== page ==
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The functionality that discussed within this question is to execute the given SQL script. The content of the script is intended to be defined by the user during application runtime. The script can be whether one INSERT statement or a sequence of complex PL/SQL statements. Since the input available during runtime (eventually as String instance) it should be executed through Java.

Current approach is wrapping user input with a PreparedStatement and to execute it. This solution works for the existing test cases. The main concern is to provide the full functionality of the used database that might be not covered by tests, i.e. solution that is closest to passing the same user SQL script into database vendor's provided console.

I'm wondering are there any not envisaged limitations in current approach with PreparedStatement? Is there any better general approach for SQL script execution via Java?

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  • What exactly are you trying to do? Do you want to simply run everything, are you trying to create something like sqlfiddle.com? – Jon Heller Jan 25 '16 at 23:44
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    Are security vulnerabilities a concern here? Are adequate restrictions in place to prevent the script from doing anything potentially unwanted or dangerous? (E.g. via the user's privileges in the database?) – Steve Chambers Jan 26 '16 at 12:13
  • @SteveChambers there is no vulnerabilities concerns, since user modifies his own database and fully responsible for it. The main concern is to provide the full functionality of the database in the most efficient way. – Pavel Jan 26 '16 at 12:55
  • Updated the question to make it more clear – Pavel Jan 26 '16 at 16:14
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    Why are you reinventing the wheel? Just give them Oracle SQL Developer and a login with the appropriate permissions – Bohemian Jan 26 '16 at 22:36
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Well, this is a broad design question but I think that there are several steps that could be done:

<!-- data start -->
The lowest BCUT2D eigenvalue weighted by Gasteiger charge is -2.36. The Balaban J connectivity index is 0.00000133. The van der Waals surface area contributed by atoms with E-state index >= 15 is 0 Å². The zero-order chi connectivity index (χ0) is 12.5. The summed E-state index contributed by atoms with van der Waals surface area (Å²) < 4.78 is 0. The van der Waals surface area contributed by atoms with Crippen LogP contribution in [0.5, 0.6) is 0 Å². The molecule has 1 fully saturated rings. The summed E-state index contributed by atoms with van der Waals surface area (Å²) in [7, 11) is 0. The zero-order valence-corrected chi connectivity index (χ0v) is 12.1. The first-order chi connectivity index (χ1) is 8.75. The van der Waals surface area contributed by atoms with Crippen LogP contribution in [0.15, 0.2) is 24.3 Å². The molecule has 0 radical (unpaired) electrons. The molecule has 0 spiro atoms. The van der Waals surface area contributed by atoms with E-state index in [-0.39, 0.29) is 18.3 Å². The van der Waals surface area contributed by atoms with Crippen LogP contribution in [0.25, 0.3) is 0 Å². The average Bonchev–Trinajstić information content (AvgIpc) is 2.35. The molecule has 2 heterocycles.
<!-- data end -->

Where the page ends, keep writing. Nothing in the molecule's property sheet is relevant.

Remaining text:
• SQL script parsing and recognition: You need to be able to detect which type of SQL script you have: PL/SQL, DML, DDL, CDL, TCL, multipart separated by ";" etc.
  • Statement building: for each type of sql script you need to be able to execute the statement with java.
  • Parsing the result. You need to be able to collect the returned in SELECTs and optionally parameters returned by functions or number of affected/inserted rows.
  • Error handling: you need to be able to report what happened to the SQL Script when things didn't worked as expected.

Please consider:

  • This seems like the programming of a SQL Client. If not please explain what do you want to do. Do not use this as the connection layer in a normal application. It will be extremely inefficient and vulnerable to SQL injections (It is much more complicated than just scaping commas)
  • You may want to call functions o execute queries with external parameters.
  • This does not includes the user interfaces features like Syntax highlighting. Parameters interfaces, etc...
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  • Performed the update of the question, @borjab please consider the new version of the question – Pavel Jan 26 '16 at 16:17
  • I built an open source project that might help with many of the above steps. It can split statements similar to how SQL*Plus would, classify statements so you know what to do with them, remove unnecessary semicolons (some statements need them and some don't), and provide feedback similar to SQL*Plus (e.g. "5 rows merged." for a MERGE statement). It's all in PL/SQL but it should be possible to call it from Java. – Jon Heller Jan 30 '16 at 4:44
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The first limitation of PreparedStatement that comes to mind - you won't be able to register an OUT parameter(s) of a stored procedure, you may wish to look into CallableStatement interface.

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